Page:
Boston Herald – State health officials reported 37 new monkeypox cases on Thursday, as Boston public health officials urge eligible residents to get vaccinated to slow the virus’ spread.
The count of 37 new monkeypox cases in the Bay State is down from 41 cases during the previous week. The 37 new cases were diagnosed within the past week, according to the Massachusetts Department of Public Health.
It brings the total number of monkeypox cases in the state to 280 since the state’s first case was announced in mid-May. That first case was also the country’s first confirmed case. Massachusetts has reported the 14th most cases in the country, according to the CDC.
The Boston Public Health Commission is reminding eligible residents to get vaxxed after the state last week announced new protocols for administering the JYNNEOS vaccine that will expand the state’s supply, enabling more residents to get vaccinated.
The JYNNEOS vaccine is now being administered intradermally into the skin, as opposed to in the muscle, at a lower dose that still provides the same immune response.
“I’m optimistic that the new approach to monkeypox vaccination will allow us to vaccinate more people, help ensure vaccines are distributed equitably, and ultimately support our efforts to control this outbreak,” said Bisola Ojikutu, executive director of the Boston Public Health Commission. “Getting vaccinated against monkeypox is an effective way to prevent disease. I strongly encourage all residents who are eligible for vaccination to schedule an appointment as soon as possible.”
There have been 16,603 reported cases of monkeypox virus in U.S. residents this year. That’s a jump of 3,086 cases since last week.
Monkeypox spreads primarily through close contact with infectious sores, scabs or body fluids. It can also be spread through touching objects that have been used by someone with monkeypox and respiratory secretions during prolonged, face-to-face contact.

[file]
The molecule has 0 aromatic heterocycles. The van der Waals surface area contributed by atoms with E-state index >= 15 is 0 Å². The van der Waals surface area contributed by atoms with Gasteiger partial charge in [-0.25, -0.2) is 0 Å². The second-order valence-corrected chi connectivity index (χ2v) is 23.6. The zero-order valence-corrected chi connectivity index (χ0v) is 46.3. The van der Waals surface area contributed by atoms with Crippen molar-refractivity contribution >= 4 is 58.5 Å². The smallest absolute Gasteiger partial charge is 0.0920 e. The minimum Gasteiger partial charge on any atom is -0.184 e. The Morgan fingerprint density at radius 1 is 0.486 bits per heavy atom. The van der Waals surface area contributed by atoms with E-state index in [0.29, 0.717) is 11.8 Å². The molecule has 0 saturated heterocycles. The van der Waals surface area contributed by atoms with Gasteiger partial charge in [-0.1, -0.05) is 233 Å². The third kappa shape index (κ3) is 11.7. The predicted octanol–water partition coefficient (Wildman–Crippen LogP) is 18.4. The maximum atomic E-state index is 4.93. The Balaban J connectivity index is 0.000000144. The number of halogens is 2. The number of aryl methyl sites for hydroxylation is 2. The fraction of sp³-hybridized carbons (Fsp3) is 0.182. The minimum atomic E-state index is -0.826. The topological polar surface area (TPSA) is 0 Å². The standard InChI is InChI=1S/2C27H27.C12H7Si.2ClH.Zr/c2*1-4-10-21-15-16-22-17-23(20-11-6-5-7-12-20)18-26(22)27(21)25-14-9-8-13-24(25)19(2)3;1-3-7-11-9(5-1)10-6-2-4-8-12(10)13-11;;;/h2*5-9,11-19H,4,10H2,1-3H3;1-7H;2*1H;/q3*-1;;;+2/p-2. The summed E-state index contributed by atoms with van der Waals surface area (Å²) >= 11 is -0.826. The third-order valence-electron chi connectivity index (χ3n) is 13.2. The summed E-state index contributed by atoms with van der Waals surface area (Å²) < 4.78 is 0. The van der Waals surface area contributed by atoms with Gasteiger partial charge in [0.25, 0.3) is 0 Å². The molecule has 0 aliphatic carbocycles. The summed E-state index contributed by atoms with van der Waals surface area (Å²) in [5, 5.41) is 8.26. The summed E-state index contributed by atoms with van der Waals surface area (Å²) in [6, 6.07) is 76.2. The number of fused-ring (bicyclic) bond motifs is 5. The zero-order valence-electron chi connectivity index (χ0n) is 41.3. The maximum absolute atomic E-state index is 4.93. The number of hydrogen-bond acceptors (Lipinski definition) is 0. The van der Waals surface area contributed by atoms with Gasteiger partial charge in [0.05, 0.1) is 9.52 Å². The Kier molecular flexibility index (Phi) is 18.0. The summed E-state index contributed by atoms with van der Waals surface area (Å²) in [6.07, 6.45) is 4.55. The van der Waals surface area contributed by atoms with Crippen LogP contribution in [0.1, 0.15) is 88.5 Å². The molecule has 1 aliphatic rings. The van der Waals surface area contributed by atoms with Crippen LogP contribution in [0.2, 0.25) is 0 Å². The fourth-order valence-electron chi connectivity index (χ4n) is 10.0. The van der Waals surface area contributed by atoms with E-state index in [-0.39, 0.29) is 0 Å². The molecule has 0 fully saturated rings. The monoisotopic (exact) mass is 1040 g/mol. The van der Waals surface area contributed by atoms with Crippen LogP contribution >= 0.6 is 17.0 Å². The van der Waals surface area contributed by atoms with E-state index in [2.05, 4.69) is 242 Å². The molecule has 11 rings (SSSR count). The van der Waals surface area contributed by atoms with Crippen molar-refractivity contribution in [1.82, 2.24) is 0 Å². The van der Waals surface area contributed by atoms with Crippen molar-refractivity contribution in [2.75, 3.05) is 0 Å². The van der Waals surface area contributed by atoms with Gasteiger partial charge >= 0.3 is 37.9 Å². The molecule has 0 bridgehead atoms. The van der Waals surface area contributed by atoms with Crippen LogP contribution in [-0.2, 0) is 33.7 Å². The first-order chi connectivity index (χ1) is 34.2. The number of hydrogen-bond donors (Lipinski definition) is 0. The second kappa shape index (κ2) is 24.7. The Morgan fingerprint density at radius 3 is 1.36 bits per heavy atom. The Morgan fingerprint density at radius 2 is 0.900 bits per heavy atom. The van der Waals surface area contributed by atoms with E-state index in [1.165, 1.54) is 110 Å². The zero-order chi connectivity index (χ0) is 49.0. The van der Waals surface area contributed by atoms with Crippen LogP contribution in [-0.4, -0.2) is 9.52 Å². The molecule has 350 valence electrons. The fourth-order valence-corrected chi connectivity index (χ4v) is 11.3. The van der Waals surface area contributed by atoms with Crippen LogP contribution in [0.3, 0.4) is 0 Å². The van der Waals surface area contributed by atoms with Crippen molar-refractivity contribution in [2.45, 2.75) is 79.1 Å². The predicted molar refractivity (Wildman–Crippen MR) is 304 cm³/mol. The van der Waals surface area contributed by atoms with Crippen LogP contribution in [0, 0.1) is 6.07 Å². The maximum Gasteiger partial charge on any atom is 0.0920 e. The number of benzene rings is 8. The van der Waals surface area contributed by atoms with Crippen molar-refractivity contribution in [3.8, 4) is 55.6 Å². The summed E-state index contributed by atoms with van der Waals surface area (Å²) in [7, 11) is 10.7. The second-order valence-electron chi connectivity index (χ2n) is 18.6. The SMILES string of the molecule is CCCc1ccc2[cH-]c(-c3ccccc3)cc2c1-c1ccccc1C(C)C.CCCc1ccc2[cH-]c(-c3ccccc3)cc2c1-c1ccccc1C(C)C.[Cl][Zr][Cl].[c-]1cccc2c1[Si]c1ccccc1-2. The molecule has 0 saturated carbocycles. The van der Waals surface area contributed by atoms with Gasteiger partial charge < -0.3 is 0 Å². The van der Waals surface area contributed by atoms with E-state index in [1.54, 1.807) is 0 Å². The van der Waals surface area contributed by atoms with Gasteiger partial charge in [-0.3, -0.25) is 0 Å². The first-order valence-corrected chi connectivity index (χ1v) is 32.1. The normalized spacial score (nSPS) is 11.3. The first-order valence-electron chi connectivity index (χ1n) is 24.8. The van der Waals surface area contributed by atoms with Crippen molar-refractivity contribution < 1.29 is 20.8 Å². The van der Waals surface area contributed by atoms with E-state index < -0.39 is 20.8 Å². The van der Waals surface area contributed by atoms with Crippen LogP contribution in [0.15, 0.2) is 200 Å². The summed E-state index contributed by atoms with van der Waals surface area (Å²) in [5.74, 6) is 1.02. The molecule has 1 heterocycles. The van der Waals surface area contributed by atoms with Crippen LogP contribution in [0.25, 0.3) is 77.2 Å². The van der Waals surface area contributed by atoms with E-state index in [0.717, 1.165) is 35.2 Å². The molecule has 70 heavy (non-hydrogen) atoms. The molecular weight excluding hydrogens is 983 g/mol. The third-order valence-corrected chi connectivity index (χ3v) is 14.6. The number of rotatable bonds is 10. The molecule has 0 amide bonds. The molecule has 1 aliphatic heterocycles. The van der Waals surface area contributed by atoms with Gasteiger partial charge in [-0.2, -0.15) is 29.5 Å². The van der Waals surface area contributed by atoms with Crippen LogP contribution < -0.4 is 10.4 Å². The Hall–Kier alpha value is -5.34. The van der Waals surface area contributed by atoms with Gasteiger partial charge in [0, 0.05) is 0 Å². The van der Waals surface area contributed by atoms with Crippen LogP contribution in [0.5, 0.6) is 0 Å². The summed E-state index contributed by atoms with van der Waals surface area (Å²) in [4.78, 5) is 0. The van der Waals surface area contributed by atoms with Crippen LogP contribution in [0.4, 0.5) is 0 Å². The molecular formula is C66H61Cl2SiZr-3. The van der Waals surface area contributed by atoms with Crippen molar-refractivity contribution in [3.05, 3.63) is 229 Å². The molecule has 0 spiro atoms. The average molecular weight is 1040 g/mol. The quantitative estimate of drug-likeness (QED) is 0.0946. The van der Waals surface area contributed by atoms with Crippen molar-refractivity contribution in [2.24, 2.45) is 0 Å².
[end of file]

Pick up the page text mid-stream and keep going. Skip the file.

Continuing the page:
Massport Official Picked to Head New Bedford Port Authority
Commonwealth Magazine – Gordon Carr, the deputy director of real estate strategy and policy at the Massachusetts Port Authority, is going to work next month as the executive director of the New Bedford Port Authority.
New Bedford is already one of the nation’s top fishing ports and it is emerging as a hub for offshore wind development. Vineyard Wind, the nation’s first industrial-scale offshore wind farm, is using the state-owned marine commerce terminal in New Bedford Harbor as the staging site for its project.
Several sections of the port are also being redeveloped — Foss Maritime is opening a major terminal on the former Sprague/Eversource waterfront site and the port authority is redeveloping North Terminal, a section of the waterfront in the upper harbor to support the offshore wind and fishing industries.
New Bedford officials said a recent study indicated the port generates more than $11 billion in annual economic activity and supports more than 6,700 jobs.
Carr is taking over from Justin Poulsen, who left in April for family reasons after eight months on the job. Carr was offered the job on Tuesday by the Port Authority Commission, which is chaired by Mayor Jon Mitchell, who appoints the other members subject to the approval of the City Council.
“Gordon’s extensive experience in maritime and economic development issues make him an ideal fit for this position,” Mitchell said. “Gordon’s deep familiarity with New Bedford will enable him to help continue the port’s momentum right from the start.”
Amazon to Close Five Delivery Warehouses in Massachusetts
Boston Globe – Amazon plans to close five warehouses in Massachusetts — in Milford, Dedham, Everett, Randolph, and Mansfield — as part of a larger effort to compensate for overgrowth during the COVID-19 pandemic.
Caitlin McLaughlin, a spokesperson for Amazon, did not provide a timeline for the closures or indicate how many employees would be affected by the decision. She said workers have the option to transfer to nearby Amazon delivery warehouses that feature “upgraded amenities,” such as on-site parking and better break rooms.